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Ungulate Browsing Limits Bird Diversity of the Central European Hardwood Floodplain Forests

Machar, Ivo, Cermak, Petr, Pechanec, Vilem
Forests 2018 v.9 no.7
Cervus dama, Cervus elaphus, biodiversity, browsing, census data, cultural landscape, deer, floodplains, forest birds, forest ecosystems, hardwood, hardwood forests, herbivores, monitoring, nutritional support, predators, refuge habitats, rivers, shrubs, trees, winter, Czech Republic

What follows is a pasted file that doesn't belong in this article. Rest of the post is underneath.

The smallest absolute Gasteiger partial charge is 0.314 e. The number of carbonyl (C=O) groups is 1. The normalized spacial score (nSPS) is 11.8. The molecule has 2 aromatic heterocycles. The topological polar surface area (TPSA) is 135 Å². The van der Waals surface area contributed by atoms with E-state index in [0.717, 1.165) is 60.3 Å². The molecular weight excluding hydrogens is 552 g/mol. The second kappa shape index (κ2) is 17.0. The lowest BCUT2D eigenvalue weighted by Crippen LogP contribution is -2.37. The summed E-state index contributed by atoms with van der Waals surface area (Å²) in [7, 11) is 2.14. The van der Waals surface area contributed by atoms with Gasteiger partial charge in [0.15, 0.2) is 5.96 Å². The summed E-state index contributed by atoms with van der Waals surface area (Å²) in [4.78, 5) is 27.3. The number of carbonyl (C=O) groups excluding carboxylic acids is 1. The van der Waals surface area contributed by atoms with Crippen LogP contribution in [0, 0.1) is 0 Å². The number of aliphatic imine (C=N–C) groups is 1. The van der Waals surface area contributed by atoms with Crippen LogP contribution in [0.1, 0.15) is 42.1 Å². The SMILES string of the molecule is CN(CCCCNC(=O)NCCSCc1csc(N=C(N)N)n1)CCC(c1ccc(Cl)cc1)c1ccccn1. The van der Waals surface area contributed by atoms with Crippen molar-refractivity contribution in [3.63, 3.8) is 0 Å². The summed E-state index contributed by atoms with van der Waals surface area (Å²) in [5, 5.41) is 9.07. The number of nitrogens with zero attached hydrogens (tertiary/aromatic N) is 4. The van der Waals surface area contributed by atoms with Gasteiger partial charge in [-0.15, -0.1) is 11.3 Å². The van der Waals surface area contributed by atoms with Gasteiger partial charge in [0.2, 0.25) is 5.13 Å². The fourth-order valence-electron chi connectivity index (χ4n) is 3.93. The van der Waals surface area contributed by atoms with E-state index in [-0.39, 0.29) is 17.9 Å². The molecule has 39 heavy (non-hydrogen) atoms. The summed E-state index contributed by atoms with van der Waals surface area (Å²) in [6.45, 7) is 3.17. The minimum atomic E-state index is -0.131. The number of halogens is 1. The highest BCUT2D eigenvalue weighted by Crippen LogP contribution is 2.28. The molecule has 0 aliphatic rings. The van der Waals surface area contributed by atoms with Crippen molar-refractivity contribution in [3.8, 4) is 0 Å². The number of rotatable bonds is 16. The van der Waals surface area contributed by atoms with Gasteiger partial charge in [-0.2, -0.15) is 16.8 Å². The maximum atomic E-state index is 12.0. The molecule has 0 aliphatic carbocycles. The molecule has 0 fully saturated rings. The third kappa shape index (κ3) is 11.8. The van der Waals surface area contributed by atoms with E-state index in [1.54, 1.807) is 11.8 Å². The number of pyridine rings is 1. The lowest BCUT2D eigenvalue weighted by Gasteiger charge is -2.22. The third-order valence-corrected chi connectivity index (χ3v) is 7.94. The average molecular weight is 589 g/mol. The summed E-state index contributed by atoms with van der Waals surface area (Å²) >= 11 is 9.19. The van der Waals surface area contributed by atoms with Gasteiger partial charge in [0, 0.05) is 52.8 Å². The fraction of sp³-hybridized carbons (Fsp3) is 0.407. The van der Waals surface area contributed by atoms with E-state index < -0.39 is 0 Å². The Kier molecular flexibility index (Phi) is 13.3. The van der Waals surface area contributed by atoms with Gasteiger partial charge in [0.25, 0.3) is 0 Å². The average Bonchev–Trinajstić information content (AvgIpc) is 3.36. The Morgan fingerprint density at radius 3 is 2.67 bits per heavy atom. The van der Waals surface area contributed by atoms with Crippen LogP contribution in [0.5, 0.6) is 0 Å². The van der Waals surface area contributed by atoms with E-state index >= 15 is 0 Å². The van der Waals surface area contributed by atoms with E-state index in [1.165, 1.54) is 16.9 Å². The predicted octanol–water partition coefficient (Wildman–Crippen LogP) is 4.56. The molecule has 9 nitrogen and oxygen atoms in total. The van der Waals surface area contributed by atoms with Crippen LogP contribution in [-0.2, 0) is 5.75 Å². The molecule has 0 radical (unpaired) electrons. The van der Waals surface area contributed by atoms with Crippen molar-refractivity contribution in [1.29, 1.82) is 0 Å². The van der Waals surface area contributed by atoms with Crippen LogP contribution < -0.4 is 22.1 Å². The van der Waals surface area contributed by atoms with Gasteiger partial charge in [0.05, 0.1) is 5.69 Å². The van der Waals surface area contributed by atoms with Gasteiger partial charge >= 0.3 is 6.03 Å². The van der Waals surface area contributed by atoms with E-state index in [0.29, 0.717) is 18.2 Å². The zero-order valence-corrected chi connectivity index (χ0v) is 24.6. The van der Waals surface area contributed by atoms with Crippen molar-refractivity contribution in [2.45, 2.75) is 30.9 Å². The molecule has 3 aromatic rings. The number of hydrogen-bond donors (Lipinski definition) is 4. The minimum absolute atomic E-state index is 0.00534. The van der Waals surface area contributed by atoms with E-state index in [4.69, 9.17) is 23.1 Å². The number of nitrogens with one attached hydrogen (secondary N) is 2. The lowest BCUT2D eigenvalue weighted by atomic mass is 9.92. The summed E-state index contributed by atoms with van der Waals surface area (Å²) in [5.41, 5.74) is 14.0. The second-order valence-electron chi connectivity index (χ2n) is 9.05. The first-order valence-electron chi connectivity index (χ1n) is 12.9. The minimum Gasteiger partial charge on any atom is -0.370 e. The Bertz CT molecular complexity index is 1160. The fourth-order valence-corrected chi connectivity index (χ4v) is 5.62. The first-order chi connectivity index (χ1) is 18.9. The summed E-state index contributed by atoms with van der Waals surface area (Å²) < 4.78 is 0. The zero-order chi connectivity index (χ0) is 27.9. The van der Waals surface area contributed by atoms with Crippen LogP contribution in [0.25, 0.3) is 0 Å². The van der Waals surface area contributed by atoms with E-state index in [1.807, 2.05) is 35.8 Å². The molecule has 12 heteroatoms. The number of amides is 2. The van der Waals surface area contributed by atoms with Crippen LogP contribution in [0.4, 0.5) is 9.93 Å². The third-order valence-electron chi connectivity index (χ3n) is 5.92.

Temperate hardwood floodplain forests along lowland rivers are considered important forest biodiversity refugia in the European cultural landscape. The absence of apex predators combined with an artificial feeding of herbivore populations in winter seasons has caused an increase in browsing pressure on hardwood trees, nearly preventing their regeneration in some localities. There are still important knowledge gaps in understanding the relationships between deer abundance (and browsing pressure) and the abundance (and diversity) of forest bird species in unmanaged hardwood forests. We have studied the red deer and fallow deer browsing pressure in Central European unmanaged hardwood floodplain forests using a novel method based on monitoring browsing pressure along transects combined with bird census data in the Litovelské Pomoraví Protected Landscape Area (Czech Republic). The monitoring data suggested a very high browsing pressure on hardwood trees, causing a strong reduction of the shrub layer and young tree layer (30–210 cm above ground surface). The bird census data from the study area were collected using the territory mapping method. Our results revealed a bird diversity decline in all study plots and the bush nesters guild was found to be completely absent. As bird species from the bush nesters guild are generally common (usually dominant) in hardwood floodplain forest ecosystems with a rich shrub and young tree layer and low browsing pressure, we conclude that intense browsing by large herbivores represents a limiting factor to the bird diversity (especially bush nesters) of hardwood floodplain forests.